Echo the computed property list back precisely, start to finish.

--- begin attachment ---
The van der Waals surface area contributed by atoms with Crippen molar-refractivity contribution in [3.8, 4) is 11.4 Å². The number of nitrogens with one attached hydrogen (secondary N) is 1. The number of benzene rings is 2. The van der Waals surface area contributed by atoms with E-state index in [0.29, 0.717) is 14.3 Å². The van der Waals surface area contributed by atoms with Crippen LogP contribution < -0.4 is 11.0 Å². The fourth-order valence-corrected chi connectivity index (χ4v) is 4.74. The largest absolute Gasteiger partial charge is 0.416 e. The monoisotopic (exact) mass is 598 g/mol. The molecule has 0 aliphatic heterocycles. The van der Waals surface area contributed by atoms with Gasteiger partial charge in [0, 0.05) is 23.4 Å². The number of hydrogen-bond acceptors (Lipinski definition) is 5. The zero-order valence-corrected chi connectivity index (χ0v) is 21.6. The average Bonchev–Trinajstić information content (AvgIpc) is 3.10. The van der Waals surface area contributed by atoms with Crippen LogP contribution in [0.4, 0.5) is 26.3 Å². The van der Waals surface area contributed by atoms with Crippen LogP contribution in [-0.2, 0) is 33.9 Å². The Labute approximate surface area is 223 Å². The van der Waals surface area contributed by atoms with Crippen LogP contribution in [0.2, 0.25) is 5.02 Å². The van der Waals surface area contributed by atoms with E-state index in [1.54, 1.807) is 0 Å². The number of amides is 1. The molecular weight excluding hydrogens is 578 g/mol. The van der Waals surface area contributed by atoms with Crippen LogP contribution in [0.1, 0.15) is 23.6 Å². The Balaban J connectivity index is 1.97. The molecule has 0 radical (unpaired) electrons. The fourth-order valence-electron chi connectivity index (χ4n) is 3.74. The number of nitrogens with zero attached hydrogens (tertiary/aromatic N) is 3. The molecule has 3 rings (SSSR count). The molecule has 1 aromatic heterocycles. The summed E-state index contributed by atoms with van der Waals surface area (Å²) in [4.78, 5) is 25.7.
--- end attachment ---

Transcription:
The van der Waals surface area contributed by atoms with Crippen molar-refractivity contribution in [3.8, 4) is 11.4 Å². The number of nitrogens with one attached hydrogen (secondary N) is 1. The number of benzene rings is 2. The van der Waals surface area contributed by atoms with E-state index in [0.29, 0.717) is 14.3 Å². The van der Waals surface area contributed by atoms with Crippen LogP contribution < -0.4 is 11.0 Å². The fourth-order valence-corrected chi connectivity index (χ4v) is 4.74. The largest absolute Gasteiger partial charge is 0.416 e. The monoisotopic (exact) mass is 598 g/mol. The molecule has 0 aliphatic heterocycles. The van der Waals surface area contributed by atoms with Gasteiger partial charge in [0, 0.05) is 23.4 Å². The number of hydrogen-bond acceptors (Lipinski definition) is 5. The zero-order valence-corrected chi connectivity index (χ0v) is 21.6. The average Bonchev–Trinajstić information content (AvgIpc) is 3.10. The van der Waals surface area contributed by atoms with Crippen LogP contribution in [0.4, 0.5) is 26.3 Å². The van der Waals surface area contributed by atoms with Crippen LogP contribution in [-0.2, 0) is 33.9 Å². The Labute approximate surface area is 223 Å². The van der Waals surface area contributed by atoms with Crippen LogP contribution in [0.2, 0.25) is 5.02 Å². The van der Waals surface area contributed by atoms with E-state index in [1.54, 1.807) is 0 Å². The number of amides is 1. The molecular weight excluding hydrogens is 578 g/mol. The van der Waals surface area contributed by atoms with Crippen LogP contribution in [0.1, 0.15) is 23.6 Å². The Balaban J connectivity index is 1.97. The molecule has 0 radical (unpaired) electrons. The fourth-order valence-electron chi connectivity index (χ4n) is 3.74. The number of nitrogens with zero attached hydrogens (tertiary/aromatic N) is 3. The molecule has 3 rings (SSSR count). The molecule has 1 aromatic heterocycles. The summed E-state index contributed by atoms with van der Waals surface area (Å²) in [4.78, 5) is 25.7.